Papers on EU-Russia Integration

Vinokurov E, Balás P, Emerson M, Havlik P, Pereboev V, Rovenskaya E, Stepanova A, Kofner J, et al. (2016) Challenges and Opportunities of Economic Integration within a Wider European and Eurasian Space. Synthesis Report. IIASA, Laxenburg.

Vinokurov E., Pereboyev V. (2016) Mapping The Potential EU-EAEU Cooperation Agenda: readmission agreements, visa-free regime, labour migration, mobility of pensions, large-scale educational exchanges, recognition of professional diplomas and certificates. IIASA Working Paper.
Also available at

Pelipas I., Tochickaya I., Vinokurov E. (2014) Quantifying Economic Integration of the European Union and the Eurasian Economic Union: Methodological Approaches.
Centre for Integration Studies’ Report no. 23. EDB: St. Petersburg.

Vinokurov E. (2014) Mega Deal between the European Union and the Eurasian Economic Union. Russia in Global Affairs. November-December.
In English. In Russian.

Vinokurov E. (2014) The Eurasian Economic Union and the European Union: Will There Ever Be an Economic Integration Agreement?
World Finance Review. December.

E. Vinokurov, S. Kulik, A. Spartak, I. Yurgens (2014) Deadlock of Integrations’ Struggle in Europe. Voprosy Ekonomiki, 8:4-25 (in Russian).
This paper, published in the leading Russian economic journal, re-thinks economics and politics of the EU Eastern Partnership, arguing for complex negotiations in the format EU-Ukraine-EEU.

Vinokurov E. (2014) From Lisbon to Hanoi: European Union and Eurasian Economic Union in Greater Eurasia. In: Liik, K. Russia’s ‘Pivot' to Eurasia. ECFR: London. Pp. 56-60.

Malfliet, Katlijn, Verpoest, Lien, Vinokurov, Evgeny (eds.) (2007), The CIS, the EU, and Russia: Challenges of Integration, Palgrave Macmillan, London.

The CIS, the EU and Russia focuses on the challenges of integration that face countries in the post-Soviet space, in particular Russia, Ukraine, and Belarus. The book explores these challenges and analyses the links between various integration mechanisms (including the EU), state policies and elite interests on the territory of the former Soviet Union.

While research on the EU policy of the post-Soviet states has been intensified in recent years, the CIS dimension has remained relatively under-researched. Furthermore, the EU and the CIS dimensions are normally treated separately. The aim of this project is to combine both dimensions under the angle of the integration processes and to analyse them as mutually dependent processes.

The book consists of three parts. The first, introductory part gives an overview of CIS integration since 1991 and the substantial role that Russia plays in this process up until the present day. The second part focuses on the post-Soviet states' relations with the European Union and 'soft' cooperational structures like the New Neighbourhood Policy. The third part combines the two vectors and sets out to detect patterns of integration that include both CIS and EU vectors. The main question that arises focuses on the compatibility of these integration patterns.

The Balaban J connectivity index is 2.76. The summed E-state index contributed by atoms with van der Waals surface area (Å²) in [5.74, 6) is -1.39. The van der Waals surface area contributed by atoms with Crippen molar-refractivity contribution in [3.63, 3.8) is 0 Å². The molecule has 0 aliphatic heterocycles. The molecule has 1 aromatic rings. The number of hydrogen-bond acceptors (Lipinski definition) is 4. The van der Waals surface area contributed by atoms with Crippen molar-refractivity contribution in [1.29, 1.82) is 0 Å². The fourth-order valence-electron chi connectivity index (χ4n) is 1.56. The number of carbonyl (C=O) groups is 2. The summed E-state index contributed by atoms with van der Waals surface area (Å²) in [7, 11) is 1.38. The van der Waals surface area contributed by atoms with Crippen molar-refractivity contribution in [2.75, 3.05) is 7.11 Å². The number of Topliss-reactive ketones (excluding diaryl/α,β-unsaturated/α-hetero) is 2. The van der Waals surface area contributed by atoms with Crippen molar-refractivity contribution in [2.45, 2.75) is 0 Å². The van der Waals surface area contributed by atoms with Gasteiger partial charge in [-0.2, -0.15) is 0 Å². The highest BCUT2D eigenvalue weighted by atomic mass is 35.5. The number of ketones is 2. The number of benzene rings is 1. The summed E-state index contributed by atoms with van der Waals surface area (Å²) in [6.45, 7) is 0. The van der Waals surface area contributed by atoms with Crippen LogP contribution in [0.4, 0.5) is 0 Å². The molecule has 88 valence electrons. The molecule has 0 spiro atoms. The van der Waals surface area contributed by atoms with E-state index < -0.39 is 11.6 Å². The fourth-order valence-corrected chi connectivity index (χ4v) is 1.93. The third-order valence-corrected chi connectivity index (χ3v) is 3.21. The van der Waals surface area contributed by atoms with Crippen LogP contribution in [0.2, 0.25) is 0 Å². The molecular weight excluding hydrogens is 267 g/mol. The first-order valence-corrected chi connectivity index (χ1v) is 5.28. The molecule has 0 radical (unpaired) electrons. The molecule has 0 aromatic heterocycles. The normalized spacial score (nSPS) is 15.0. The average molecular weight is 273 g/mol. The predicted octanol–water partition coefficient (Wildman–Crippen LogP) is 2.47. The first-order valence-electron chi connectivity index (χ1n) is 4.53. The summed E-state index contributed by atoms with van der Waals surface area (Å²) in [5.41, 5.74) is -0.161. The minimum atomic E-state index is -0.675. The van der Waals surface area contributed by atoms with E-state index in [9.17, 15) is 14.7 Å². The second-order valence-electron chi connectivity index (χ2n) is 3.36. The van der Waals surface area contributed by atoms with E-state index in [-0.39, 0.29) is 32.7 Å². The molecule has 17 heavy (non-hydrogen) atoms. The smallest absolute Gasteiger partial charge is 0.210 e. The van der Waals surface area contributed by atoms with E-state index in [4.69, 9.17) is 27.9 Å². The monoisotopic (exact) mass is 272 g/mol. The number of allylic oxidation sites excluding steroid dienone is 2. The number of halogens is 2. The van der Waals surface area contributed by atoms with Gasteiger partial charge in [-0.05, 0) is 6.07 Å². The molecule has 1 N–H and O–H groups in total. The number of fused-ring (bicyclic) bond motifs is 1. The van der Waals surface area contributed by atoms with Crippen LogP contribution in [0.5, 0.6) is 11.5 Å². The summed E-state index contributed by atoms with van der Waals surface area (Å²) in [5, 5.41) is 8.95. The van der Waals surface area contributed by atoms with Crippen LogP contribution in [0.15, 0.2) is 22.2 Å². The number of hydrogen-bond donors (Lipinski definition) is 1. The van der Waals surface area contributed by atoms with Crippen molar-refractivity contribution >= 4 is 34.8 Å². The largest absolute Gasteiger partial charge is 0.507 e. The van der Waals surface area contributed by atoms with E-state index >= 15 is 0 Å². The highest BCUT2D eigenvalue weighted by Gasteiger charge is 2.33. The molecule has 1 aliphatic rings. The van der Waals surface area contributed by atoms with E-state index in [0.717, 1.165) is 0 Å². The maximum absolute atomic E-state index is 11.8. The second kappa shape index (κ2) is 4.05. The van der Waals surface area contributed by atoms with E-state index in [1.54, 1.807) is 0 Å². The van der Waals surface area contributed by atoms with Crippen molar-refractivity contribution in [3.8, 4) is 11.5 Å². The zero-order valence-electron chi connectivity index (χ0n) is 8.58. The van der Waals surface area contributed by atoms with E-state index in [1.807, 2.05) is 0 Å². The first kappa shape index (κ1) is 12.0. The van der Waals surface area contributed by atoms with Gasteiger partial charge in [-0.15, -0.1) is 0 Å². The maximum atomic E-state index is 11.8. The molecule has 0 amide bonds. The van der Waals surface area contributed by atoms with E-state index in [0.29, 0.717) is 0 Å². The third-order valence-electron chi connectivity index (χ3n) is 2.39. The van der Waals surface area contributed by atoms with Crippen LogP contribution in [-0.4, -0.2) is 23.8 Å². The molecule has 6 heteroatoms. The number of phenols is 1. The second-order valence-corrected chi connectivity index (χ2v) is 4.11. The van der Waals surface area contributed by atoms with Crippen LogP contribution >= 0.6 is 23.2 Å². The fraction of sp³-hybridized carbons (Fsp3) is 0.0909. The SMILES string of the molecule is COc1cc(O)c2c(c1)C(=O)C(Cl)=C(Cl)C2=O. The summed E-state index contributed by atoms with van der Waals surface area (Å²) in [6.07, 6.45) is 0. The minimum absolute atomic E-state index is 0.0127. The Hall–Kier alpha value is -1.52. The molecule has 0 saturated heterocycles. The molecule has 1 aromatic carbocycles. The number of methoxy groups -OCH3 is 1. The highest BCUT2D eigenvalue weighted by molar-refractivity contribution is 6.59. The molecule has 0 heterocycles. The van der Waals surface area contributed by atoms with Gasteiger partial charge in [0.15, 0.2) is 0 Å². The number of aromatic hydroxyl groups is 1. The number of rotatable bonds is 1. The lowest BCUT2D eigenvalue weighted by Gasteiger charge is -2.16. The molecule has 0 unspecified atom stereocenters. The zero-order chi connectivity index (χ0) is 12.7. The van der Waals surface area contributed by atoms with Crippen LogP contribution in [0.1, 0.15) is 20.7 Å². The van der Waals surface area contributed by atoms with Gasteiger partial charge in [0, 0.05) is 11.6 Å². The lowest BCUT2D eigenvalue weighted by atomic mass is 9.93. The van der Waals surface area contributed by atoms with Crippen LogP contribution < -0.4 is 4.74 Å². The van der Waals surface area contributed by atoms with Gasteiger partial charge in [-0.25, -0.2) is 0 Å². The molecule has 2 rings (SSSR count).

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Russian Approaches to Integration on the Post-Soviet Space in the 2000s
The re-worked English version was published in: Malfliet, Katlijn, Verpoest, Lien, Vinokurov, Evgeny (eds.) (2007) The EU, the CIS, and Russia: the Challenges of Integration, Palgrave Macmillan, London. The Dutch version of the paper was published as: (2005) Russische benaderingen van de integratieproblematiek. De post-sovjetruimte aan het begin van de 21e eeuw, Oost-Europa Tijdingen, (5): 2-29.

The Making of the Concept of EU-Russia Common Economic Space
Chair Interbrew Baillet-Latour Working Paper No.22. 2004. PDF file.
The paper starts with the analysis of the negotiation process leading to the adoption of the Concept of the Common Economic Space (CES) between the EU and Russia. Focusing on the Russian side, it delineates the phases and main activities of the negotiations. The paper comes to conclusion that the negotiation process on the Russia's side was of an essentially top-down nature, with the dominant role of the governmental bureaucracies and little participation of the business community and the general public. The impact of the economic assessments and studies was limited, too. The paper proceeds with the analysis of the choice of a model for the CES envisaged in the Concept. It argues that the Concept of CES represents an original model in itself, combining elements of the EEA and 'Swiss' models; that is, it unites both horizontal and sectoral approaches. It is questionable whether the model envisaged in the Concept is capable to provide a satisfactory solution to the policy-taker challenge.

A re-worked version of the paper was published in: Bruno, Sergi. Bagatelas, William, Kubicova, Jana (ed.) (2007) Trade and Industry Developments in Central and Eastern Europe, Ashgate, London.

Kaliningrad in the Framework of the EU-Russian Dialogue: Moving Toward Common Spaces
Chair Interbrew Baillet-Latour Working Paper No.20. 2004. PDF file.
The paper explores the evolvement and change of approaches of both Russia and the EU to the Kaliningrad question over the last decade. Different understandings of the Kaliningrad question as well as different concepts of the region dominate foreign policy in the EU and Russia. Nevertheless, a trend for a slow rapprochement is revealed. As the EU and Russia discuss ideas and concepts of EU-Russian Common Spaces, the Kaliningrad Region can be of positive value to EU-Russian relations. It will be far-sighted of the EU and Russia to make Kaliningrad an integral part of the dialogue on Common Spaces so that the Oblast might become one of the connecting knots of European-Russian cooperation.

David Kernohan and Evgeny Vinokurov. The EU-Russia WTO Deal: Balancing Mid-term and Longer-term Growth Prospects?
CEPS Commentary, October 2004.